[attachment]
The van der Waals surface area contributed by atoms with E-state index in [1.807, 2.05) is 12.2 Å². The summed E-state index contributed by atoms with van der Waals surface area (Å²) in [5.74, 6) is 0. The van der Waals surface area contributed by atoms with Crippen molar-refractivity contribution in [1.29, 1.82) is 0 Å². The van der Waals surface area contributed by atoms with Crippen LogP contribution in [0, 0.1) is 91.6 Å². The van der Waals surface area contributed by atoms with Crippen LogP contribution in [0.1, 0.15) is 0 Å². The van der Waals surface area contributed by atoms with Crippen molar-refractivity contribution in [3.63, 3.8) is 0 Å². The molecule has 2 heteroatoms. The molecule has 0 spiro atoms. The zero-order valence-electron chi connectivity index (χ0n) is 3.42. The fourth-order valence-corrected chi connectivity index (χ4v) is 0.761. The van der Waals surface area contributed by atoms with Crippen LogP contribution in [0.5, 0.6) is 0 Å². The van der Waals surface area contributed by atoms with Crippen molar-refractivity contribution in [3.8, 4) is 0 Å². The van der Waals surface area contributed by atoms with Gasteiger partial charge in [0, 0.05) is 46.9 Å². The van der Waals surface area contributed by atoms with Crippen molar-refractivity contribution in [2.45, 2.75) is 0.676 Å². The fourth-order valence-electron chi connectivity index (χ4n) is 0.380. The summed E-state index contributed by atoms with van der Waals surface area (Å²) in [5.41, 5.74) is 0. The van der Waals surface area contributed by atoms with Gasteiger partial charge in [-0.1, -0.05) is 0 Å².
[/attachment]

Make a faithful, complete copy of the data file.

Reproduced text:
The van der Waals surface area contributed by atoms with E-state index in [1.807, 2.05) is 12.2 Å². The summed E-state index contributed by atoms with van der Waals surface area (Å²) in [5.74, 6) is 0. The van der Waals surface area contributed by atoms with Crippen molar-refractivity contribution in [1.29, 1.82) is 0 Å². The van der Waals surface area contributed by atoms with Crippen LogP contribution in [0, 0.1) is 91.6 Å². The van der Waals surface area contributed by atoms with Crippen LogP contribution in [0.1, 0.15) is 0 Å². The van der Waals surface area contributed by atoms with Crippen molar-refractivity contribution in [3.63, 3.8) is 0 Å². The molecule has 2 heteroatoms. The molecule has 0 spiro atoms. The zero-order valence-electron chi connectivity index (χ0n) is 3.42. The fourth-order valence-corrected chi connectivity index (χ4v) is 0.761. The van der Waals surface area contributed by atoms with Crippen LogP contribution in [0.5, 0.6) is 0 Å². The van der Waals surface area contributed by atoms with Crippen molar-refractivity contribution in [3.8, 4) is 0 Å². The van der Waals surface area contributed by atoms with Gasteiger partial charge in [0, 0.05) is 46.9 Å². The van der Waals surface area contributed by atoms with Crippen molar-refractivity contribution in [2.45, 2.75) is 0.676 Å². The fourth-order valence-electron chi connectivity index (χ4n) is 0.380. The summed E-state index contributed by atoms with van der Waals surface area (Å²) in [5.41, 5.74) is 0. The van der Waals surface area contributed by atoms with Gasteiger partial charge in [-0.1, -0.05) is 0 Å².